Slightly ashamed that she had failed in her task she’d ran back to her sector, hoping that Cr. Berkeley would understand why the rods weren’t with her. At least, she’d thought, they were safe in the locked rooms. Nobody would be able to get to them in there.

            She’d made it back to the artillery division only to find it locked as well. If her hand print hadn’t worked at the hub it should definitely have worked here. This was her sector. But the door wouldn’t budge. The alarms were silent and the back-up generator could only provide a dim light. Daisy had suddenly begun to feel nervous. Beforehand she’d been too focused on her task to realise the danger that was facing her, but now she knew.

            She knew even more now, as she was being followed by the shadow. She could feel her heart racing in her chest, her breath becoming shallow, and her legs were aching all over. There was an unbelievably painful stitch in her left side. But she couldn’t give up yet. The shadow hadn’t given up on trying to catch up with her.

            She ran into the only open door she could find. It was a blessing to discover that there was one. She’d thought she’d be running forever. She swiped her hand over the pad and the doors shut behind her with a crash. They weren’t the quietest doors in the world and she jumped, though she’d known it was coming. She collapsed onto the floor, out of breath.

            “Hey, do you mind, this is our hiding place,” said a high-pitched voice in the middle of the room. Daisy sat up, shakily. There were trucks parked in rows everywhere. It had been the garage door that had been left open.

            “Who’s there?” she asked, slowly crawling back to her feet. She could still feel her thighs and side burning.

            “It doesn’t matter who’s there, just get out.” The voice seemed annoyed. It wasn’t the only voice here with Daisy.

            “Be nice, Bobby,” a second, even higher-pitched voice said.

Daisy looked on in surprise as a girl’s head peeped over the top of one of the trucks. She’d never seen her before. In fact, she’d never seen anybody that looked so much like a Barbie doll. “Who’re you?” Daisy said.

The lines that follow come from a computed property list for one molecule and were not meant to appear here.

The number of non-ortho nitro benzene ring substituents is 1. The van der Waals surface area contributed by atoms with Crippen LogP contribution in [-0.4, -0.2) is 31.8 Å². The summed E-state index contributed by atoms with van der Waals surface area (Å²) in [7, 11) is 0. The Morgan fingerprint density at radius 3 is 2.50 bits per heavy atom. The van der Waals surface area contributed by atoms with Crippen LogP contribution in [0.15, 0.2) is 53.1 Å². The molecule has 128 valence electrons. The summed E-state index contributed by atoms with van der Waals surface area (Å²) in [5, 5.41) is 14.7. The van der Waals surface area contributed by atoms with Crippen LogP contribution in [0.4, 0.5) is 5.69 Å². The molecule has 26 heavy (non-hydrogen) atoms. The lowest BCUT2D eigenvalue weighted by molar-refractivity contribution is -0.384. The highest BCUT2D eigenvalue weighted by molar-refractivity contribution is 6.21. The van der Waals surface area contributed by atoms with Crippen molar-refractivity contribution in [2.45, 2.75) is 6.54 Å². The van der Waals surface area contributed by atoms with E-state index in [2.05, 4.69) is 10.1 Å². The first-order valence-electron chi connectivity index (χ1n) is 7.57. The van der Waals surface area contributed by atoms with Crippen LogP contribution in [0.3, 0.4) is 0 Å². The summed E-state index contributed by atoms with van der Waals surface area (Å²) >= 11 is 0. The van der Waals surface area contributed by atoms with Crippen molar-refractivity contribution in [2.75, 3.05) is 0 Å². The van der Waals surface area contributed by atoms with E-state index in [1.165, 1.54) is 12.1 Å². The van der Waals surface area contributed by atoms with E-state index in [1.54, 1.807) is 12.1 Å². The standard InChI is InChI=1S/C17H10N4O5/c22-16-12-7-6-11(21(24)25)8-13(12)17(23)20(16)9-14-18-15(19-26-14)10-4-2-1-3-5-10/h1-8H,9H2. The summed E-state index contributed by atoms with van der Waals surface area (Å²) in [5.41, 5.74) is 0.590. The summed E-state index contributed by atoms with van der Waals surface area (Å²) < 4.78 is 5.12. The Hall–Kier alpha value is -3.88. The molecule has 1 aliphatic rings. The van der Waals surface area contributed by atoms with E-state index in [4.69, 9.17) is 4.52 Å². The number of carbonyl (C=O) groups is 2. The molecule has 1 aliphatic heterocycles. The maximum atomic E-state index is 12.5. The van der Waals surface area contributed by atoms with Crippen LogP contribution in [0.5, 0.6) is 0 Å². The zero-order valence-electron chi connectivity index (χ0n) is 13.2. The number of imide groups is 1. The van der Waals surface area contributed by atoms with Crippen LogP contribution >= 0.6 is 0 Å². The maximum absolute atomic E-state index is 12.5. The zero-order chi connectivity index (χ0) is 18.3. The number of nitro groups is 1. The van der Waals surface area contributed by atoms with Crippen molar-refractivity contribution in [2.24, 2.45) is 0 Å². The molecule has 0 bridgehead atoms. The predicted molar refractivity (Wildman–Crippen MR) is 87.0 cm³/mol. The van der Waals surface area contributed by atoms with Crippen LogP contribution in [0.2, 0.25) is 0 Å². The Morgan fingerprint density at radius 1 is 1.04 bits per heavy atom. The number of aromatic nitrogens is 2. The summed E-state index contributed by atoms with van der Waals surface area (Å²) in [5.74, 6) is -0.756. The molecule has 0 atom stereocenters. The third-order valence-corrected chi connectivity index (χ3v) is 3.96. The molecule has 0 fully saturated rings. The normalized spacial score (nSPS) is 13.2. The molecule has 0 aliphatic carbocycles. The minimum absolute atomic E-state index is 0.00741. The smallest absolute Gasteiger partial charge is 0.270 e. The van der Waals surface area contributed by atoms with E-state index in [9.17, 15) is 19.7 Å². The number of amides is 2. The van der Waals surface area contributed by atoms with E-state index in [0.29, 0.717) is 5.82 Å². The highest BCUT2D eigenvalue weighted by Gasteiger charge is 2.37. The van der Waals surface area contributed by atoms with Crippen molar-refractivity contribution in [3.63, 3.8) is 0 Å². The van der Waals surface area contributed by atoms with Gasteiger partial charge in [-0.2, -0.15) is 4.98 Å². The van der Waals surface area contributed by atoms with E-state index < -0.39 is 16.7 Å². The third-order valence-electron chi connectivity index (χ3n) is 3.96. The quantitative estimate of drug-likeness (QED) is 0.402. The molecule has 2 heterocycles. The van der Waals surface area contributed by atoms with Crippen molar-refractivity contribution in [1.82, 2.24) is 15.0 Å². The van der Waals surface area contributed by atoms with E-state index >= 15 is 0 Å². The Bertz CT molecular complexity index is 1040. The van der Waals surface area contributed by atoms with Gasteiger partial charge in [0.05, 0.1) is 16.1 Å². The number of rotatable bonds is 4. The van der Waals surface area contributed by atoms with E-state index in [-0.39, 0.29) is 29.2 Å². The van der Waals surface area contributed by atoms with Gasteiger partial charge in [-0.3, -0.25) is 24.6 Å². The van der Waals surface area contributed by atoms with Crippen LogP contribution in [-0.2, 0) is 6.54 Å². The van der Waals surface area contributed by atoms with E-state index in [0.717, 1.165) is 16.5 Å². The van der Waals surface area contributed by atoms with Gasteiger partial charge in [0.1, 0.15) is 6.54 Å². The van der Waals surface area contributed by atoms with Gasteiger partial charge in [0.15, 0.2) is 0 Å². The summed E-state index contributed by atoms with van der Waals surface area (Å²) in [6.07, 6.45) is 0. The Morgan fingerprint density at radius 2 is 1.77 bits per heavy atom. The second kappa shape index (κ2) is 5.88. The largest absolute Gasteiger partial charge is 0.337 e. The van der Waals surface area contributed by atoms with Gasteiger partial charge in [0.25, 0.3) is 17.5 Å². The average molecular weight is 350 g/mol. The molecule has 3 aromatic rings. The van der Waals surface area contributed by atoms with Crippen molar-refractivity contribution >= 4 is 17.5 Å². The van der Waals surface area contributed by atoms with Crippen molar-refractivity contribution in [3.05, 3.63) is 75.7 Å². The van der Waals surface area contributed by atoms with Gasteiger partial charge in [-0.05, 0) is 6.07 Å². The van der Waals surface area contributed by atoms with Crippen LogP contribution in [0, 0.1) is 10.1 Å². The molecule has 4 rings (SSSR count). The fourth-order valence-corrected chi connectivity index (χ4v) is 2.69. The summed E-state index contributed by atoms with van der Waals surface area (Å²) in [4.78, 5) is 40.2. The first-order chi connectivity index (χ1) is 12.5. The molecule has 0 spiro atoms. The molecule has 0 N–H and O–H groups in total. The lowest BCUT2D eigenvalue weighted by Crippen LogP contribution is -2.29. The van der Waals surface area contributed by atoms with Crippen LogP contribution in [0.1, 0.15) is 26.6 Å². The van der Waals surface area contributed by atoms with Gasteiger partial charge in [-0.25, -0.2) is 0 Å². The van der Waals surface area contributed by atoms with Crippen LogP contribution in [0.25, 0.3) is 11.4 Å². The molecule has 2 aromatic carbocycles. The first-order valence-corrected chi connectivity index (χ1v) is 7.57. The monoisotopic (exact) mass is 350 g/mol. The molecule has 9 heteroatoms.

The girl didn’t smile but beckoned her over to the truck, disappearing again as soon as she had. Daisy went and looked down into the front seat. The blonde girl was sitting in the driver’s seat, looking cheerily at a miserable looking boy sitting in the passenger’s seat. The boy had brown hair, a square jaw and the brightest blue eyes Daisy had ever seen.

            She slid open the door of the truck and slipped into a seat behind theirs, closing the door after her. They’d had the right idea, she thought, there was nowhere safer to hide than an armoured vehicle in a quiet, heavily fortified garage.

            “Hi there,” the girl said, finally smiling. “It’s Daisy, right? Daisy Kennington?”

            Daisy nodded, shocked. She didn’t even want to question how she’d known that. Knowing Daisy’s luck they’d already met before and Daisy, with her absent-mindedness, had completely forgotten. She knew that, if anything, the Academy hadn’t accepted her for her memory. Her memory was strictly reserved for things that seemed important at the time.

            “I’m Gwen.” The girl pointed to herself. “And that bowl of joy over there is Bobby.”

            Bobby mock-waved and grimaced.